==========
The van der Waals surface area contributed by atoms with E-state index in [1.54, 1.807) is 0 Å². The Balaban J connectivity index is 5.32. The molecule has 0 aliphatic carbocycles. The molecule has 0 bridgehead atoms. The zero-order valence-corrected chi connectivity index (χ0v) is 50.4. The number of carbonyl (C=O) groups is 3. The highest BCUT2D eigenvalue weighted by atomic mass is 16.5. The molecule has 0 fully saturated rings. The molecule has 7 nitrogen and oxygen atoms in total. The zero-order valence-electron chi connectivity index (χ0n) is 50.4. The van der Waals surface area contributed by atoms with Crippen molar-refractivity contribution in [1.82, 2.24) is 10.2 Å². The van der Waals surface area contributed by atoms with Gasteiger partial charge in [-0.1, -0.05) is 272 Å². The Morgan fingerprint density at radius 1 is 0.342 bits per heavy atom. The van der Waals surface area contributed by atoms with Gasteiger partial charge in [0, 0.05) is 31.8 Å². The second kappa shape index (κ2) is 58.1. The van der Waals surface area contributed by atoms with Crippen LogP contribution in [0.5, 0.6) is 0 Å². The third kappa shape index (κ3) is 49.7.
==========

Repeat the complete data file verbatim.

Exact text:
The van der Waals surface area contributed by atoms with E-state index in [1.54, 1.807) is 0 Å². The Balaban J connectivity index is 5.32. The molecule has 0 aliphatic carbocycles. The molecule has 0 bridgehead atoms. The zero-order valence-corrected chi connectivity index (χ0v) is 50.4. The number of carbonyl (C=O) groups is 3. The highest BCUT2D eigenvalue weighted by atomic mass is 16.5. The molecule has 0 fully saturated rings. The molecule has 7 nitrogen and oxygen atoms in total. The zero-order valence-electron chi connectivity index (χ0n) is 50.4. The van der Waals surface area contributed by atoms with Crippen molar-refractivity contribution in [1.82, 2.24) is 10.2 Å². The van der Waals surface area contributed by atoms with Gasteiger partial charge in [-0.1, -0.05) is 272 Å². The Morgan fingerprint density at radius 1 is 0.342 bits per heavy atom. The van der Waals surface area contributed by atoms with Gasteiger partial charge in [0, 0.05) is 31.8 Å². The second kappa shape index (κ2) is 58.1. The van der Waals surface area contributed by atoms with Crippen LogP contribution in [0.5, 0.6) is 0 Å². The third kappa shape index (κ3) is 49.7.